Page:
“Bone Gap” Laura Ruby

Rated 1 star * 2015. Baltzer + Bray (HarperCollins). 345 p.

BoneGapTheir mother abandoned Finn and his big brother Sean when she fell in love and moved out of state after their father’s death. In the two years since she left, Sean gave up his dream of becoming a doctor so he could take care of Finn. Everyone in the town of Bone Gap loves Sean and his quiet ways of doctoring as an EMT, while Finn suffers name-calling and abuse because of being unable to look anyone in the eye. He’s different, and the town doesn’t like someone to be different.

Beautiful Roza left Poland to study in America, never expecting to find herself kidnapped by an insane stranger on her final day of classes. She managed to escape and find a good home with Sean and Finn, but it didn’t take long for the stranger to find her. The only witness to her abduction was Finn but, because he didn’t get a clear view of her abductor, no one believes him. Finn and Sean feel abandoned once again.

Through alternating chapters from Roza, Finn, Sean and others in the small town of Bone Gap, Ruby weaves a tale of love, intrigue, fantasy and magic. Her meandering tale reveals that sometimes what we see with our eyes isn’t really there, while what we don’t see with our eyes is really there – or something like that.

Though this book won the 2016 YALSA Printz Award, I couldn’t get into it. I was confused half the time, as I prefer books to be more realistic than magical. I will leave it up to you to decide if you want to read it or not.

 

“The weight of feathers” Anna-Marie McLemore

Rated 2 stars ** 2015. Thomas Dunne (St. Martin’s Press). 308 p.

TheWeightOfFeathersDark magic and superstition rule the world of the Palomas and Corbeaus, reminding readers of the long-standing Montague-Capulet and Hatfield-McCoy feuds. In McLemore’s fantastical version the Palomas and Corbeaus planted seeds of anger and mistrust amongst themselves 20 years ago, which grew into the current tangled web of superstition and hatred.

The Palomas have always travelled the countryside entertaining audiences with their life-like mermaid shows, while the Corbeaus did the same as fearless, feathered birds in trees. Born into this world of distrust, Lace Paloma and Cluck Corbeau learned to carry on the mantle of animosity that has long defined their families. In alternate chapters they tell their stories of anger, suspicion, loneliness and love.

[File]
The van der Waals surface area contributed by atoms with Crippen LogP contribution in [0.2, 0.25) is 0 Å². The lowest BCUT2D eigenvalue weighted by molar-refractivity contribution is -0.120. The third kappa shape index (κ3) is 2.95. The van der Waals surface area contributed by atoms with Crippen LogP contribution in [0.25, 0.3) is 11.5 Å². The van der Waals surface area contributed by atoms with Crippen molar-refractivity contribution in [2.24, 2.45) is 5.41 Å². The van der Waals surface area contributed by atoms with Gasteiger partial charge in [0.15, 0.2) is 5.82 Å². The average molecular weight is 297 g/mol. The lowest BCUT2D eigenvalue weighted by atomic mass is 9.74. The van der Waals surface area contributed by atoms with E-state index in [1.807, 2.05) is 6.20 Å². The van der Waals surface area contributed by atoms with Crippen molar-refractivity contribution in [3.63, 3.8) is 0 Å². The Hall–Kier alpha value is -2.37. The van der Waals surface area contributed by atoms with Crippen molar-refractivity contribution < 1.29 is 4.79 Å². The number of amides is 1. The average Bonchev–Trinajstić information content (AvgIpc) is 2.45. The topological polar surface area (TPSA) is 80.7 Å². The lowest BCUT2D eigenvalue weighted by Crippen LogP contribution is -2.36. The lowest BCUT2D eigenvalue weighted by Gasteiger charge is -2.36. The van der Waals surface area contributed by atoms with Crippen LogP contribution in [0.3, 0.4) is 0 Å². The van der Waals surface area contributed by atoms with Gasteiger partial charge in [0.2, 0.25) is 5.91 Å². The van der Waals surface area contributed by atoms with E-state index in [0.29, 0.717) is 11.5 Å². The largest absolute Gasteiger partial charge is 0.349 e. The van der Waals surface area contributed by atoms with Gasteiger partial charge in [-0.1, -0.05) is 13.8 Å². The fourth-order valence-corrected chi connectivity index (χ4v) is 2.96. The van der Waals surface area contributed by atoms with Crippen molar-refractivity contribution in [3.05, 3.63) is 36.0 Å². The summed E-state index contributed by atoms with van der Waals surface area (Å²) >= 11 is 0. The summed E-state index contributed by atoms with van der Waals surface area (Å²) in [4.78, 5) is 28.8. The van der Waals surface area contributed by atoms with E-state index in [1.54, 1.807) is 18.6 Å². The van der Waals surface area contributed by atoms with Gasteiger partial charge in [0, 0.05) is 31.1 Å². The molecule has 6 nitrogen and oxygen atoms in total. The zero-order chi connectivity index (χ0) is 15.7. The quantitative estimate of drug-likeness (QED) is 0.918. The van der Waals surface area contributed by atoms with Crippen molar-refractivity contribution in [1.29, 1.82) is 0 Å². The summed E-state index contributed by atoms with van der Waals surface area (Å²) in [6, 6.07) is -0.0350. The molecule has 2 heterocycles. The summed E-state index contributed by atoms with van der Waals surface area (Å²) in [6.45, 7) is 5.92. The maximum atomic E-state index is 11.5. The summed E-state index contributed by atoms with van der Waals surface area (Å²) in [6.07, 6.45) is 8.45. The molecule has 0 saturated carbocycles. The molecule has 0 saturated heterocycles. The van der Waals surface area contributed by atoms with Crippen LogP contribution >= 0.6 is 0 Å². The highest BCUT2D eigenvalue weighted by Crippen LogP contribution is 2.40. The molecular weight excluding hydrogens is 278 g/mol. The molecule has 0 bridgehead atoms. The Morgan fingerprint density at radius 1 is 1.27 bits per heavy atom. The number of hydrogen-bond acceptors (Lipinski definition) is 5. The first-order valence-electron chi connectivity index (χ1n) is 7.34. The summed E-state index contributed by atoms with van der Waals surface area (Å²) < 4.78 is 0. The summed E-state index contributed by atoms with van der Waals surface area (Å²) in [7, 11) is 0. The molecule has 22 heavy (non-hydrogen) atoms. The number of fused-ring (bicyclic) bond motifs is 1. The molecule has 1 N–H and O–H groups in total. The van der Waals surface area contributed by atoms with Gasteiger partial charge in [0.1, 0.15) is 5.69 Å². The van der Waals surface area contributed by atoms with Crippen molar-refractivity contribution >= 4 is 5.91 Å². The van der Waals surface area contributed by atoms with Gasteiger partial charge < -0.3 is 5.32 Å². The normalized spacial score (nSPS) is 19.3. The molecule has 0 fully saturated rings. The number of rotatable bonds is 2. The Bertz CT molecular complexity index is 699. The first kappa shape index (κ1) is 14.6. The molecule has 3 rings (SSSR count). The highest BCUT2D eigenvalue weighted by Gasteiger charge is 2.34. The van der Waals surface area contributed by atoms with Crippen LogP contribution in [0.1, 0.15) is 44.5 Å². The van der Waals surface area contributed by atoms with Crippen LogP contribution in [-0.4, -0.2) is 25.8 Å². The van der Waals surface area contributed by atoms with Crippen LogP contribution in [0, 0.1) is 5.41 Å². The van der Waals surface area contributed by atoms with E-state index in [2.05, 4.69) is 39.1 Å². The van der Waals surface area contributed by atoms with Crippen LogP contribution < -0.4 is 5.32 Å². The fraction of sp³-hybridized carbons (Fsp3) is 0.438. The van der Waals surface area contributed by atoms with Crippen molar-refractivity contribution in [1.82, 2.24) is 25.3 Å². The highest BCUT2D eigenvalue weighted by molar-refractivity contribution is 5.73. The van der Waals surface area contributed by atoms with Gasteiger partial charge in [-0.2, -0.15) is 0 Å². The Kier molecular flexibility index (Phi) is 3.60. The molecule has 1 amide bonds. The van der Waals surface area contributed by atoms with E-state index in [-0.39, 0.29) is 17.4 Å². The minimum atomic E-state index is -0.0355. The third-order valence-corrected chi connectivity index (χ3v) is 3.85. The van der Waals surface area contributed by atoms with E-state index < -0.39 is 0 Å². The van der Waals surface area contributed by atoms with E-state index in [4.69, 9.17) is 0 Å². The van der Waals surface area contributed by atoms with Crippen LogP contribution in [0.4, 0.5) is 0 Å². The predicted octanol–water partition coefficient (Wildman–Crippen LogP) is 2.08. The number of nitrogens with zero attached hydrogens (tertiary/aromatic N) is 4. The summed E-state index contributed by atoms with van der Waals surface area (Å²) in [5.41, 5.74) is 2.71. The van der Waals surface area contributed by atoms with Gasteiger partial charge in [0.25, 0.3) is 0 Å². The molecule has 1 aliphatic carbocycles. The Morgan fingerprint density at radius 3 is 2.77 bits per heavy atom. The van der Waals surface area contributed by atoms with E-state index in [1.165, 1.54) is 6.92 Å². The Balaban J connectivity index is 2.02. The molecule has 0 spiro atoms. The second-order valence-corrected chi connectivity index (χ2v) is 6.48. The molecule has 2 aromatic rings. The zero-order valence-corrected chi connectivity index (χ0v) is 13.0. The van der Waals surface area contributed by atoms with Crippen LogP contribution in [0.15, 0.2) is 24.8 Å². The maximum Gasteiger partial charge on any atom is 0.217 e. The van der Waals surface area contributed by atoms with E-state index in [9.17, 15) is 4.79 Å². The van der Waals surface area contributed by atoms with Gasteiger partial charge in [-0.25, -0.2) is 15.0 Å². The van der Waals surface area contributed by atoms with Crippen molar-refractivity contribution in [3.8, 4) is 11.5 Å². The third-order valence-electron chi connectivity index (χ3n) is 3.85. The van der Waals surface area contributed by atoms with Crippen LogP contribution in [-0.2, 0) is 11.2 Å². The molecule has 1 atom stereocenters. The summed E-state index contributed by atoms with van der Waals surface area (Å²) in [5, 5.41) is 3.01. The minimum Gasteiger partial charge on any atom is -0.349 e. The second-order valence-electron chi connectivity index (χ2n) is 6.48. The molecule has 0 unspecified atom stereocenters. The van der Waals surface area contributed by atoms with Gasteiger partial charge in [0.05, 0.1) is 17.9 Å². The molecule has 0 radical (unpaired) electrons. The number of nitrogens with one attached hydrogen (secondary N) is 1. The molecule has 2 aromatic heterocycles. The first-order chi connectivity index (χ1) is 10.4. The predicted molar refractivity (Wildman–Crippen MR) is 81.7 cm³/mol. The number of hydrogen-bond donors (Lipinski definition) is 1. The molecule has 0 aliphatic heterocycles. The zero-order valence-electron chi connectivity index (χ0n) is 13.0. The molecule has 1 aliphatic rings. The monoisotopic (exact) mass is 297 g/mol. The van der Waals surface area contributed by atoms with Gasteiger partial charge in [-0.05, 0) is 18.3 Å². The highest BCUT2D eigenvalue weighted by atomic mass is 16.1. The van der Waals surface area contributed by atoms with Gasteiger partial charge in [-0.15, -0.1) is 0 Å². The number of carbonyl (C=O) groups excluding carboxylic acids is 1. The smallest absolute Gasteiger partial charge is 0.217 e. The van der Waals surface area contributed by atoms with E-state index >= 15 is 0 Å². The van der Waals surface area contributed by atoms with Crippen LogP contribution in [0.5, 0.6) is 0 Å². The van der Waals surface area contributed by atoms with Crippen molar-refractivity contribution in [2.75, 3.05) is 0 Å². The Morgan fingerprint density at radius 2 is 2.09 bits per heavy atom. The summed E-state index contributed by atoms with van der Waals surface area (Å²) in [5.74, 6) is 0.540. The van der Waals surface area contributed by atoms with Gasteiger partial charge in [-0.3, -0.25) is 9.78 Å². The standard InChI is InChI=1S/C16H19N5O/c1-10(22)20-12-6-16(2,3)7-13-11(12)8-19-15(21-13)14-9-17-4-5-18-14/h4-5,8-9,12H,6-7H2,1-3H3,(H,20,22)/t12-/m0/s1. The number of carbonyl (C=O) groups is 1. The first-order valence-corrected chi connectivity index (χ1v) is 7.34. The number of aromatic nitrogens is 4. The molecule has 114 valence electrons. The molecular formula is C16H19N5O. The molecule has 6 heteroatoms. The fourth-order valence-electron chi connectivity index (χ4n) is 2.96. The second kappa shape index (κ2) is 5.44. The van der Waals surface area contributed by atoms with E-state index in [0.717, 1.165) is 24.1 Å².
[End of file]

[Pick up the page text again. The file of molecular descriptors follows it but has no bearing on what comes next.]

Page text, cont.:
I wasn’t a fan of this book as I found the action to be slow moving, which made me take longer than usual to read since I wasn’t “feeling it.” In addition many French and Spanish phrases and words scattered throughout should have been translated in a Glossary. Some were easily figured out using the context, but the meaning of many remained hidden as I didn’t have time to look them up while trying to read.

Thus, I will leave it up to readers 14 and older to decide if you want to read it or not.

 

 

“Shattered Blue” Lauren Bird Horowitz

Rated 3 stars *** ARC. Ebook. The Light Trilogy, #1. Skyscape. To be published September 15, 2015.

ShatteredBlueI received this ARC from Netgalley in return for an honest review.

Noa has been struggling to hold herself together after the death of her sister Isla; her only joy her little sister Sasha and writing poetry. Her dark days take on a little cheer when transfer student Callum shows up at Harlow Academy, and they seem to have an instant connection. Though Callum is a fae who has been banished from his world, and can only live through Light emitted by mortals that drains them of happiness, they fall madly in love.

This love is tested when Judah, Callum’s brother, comes into their world. Judah is brash and fierce, contrasted with Callum’s calmness and quietness of strength, yet Noa finds herself drawn to both of them. When a Hunter from their world captures Callum he sets into motion a chain of events, which will change all of their lives forever.

“Shattered Blue” continues the worn out storyline of love triangles between one girl and two guys, making me want to cry out “ANOTHER triangle?!” I also had some questions and concerns for the author, but don’t want to give spoilers in this section of the review. However, if you don’t mind spoilers, keep scrolling down to read my questions.

Despite the love triangle and a few issues mentioned in the spoiler section, the book was rather interesting and caused me to become invested in the characters. Their search to right the wrongs brought on by lies and deception ended in a huge cliffhanger ending, which sets the stage for part two of the trilogy.

Recommended for ages 14 and older.

***SPOILER ALERT***

I am confused, and have many questions for the author. How did Judah’s missing ring get into Miles’ pocket when he wasn’t even in the same room as Fabian and Judah when they were fighting over it? What took Olivia and Miles so long to catch up to Judah and Noa when it seemed as if they would be hot on their trail when they saw them disappearing into the woods?